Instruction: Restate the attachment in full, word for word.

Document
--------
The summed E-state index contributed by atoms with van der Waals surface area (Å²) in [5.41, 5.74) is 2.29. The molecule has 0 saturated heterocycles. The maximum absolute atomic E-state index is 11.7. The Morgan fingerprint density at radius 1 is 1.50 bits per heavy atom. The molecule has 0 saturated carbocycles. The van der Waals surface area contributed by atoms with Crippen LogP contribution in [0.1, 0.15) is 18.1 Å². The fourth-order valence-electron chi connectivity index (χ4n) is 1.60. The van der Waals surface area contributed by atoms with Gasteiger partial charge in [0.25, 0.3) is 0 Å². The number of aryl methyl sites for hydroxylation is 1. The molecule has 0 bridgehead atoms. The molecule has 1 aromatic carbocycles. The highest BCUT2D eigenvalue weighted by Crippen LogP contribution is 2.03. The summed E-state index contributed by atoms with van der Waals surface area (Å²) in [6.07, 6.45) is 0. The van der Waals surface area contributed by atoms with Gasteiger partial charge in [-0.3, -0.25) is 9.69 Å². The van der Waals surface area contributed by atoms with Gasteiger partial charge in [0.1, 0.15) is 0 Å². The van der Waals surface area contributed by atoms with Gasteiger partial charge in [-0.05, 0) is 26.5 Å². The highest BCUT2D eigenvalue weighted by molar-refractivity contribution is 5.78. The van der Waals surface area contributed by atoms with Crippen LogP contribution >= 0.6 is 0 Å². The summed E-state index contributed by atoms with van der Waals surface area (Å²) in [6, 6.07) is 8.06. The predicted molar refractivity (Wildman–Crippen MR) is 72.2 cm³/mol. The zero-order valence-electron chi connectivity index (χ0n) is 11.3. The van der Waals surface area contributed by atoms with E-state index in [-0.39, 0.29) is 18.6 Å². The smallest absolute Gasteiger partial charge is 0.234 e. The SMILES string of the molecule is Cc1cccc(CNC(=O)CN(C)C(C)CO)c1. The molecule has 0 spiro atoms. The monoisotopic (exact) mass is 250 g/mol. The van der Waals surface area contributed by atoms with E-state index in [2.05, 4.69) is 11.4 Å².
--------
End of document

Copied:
The summed E-state index contributed by atoms with van der Waals surface area (Å²) in [5.41, 5.74) is 2.29. The molecule has 0 saturated heterocycles. The maximum absolute atomic E-state index is 11.7. The Morgan fingerprint density at radius 1 is 1.50 bits per heavy atom. The molecule has 0 saturated carbocycles. The van der Waals surface area contributed by atoms with Crippen LogP contribution in [0.1, 0.15) is 18.1 Å². The fourth-order valence-electron chi connectivity index (χ4n) is 1.60. The van der Waals surface area contributed by atoms with Gasteiger partial charge in [0.25, 0.3) is 0 Å². The number of aryl methyl sites for hydroxylation is 1. The molecule has 0 bridgehead atoms. The molecule has 1 aromatic carbocycles. The highest BCUT2D eigenvalue weighted by Crippen LogP contribution is 2.03. The summed E-state index contributed by atoms with van der Waals surface area (Å²) in [6.07, 6.45) is 0. The van der Waals surface area contributed by atoms with Gasteiger partial charge in [-0.3, -0.25) is 9.69 Å². The van der Waals surface area contributed by atoms with Gasteiger partial charge in [0.1, 0.15) is 0 Å². The van der Waals surface area contributed by atoms with Gasteiger partial charge in [-0.05, 0) is 26.5 Å². The highest BCUT2D eigenvalue weighted by molar-refractivity contribution is 5.78. The van der Waals surface area contributed by atoms with Crippen LogP contribution >= 0.6 is 0 Å². The summed E-state index contributed by atoms with van der Waals surface area (Å²) in [6, 6.07) is 8.06. The predicted molar refractivity (Wildman–Crippen MR) is 72.2 cm³/mol. The zero-order valence-electron chi connectivity index (χ0n) is 11.3. The van der Waals surface area contributed by atoms with E-state index in [-0.39, 0.29) is 18.6 Å². The smallest absolute Gasteiger partial charge is 0.234 e. The SMILES string of the molecule is Cc1cccc(CNC(=O)CN(C)C(C)CO)c1. The molecule has 0 spiro atoms. The monoisotopic (exact) mass is 250 g/mol. The van der Waals surface area contributed by atoms with E-state index in [2.05, 4.69) is 11.4 Å².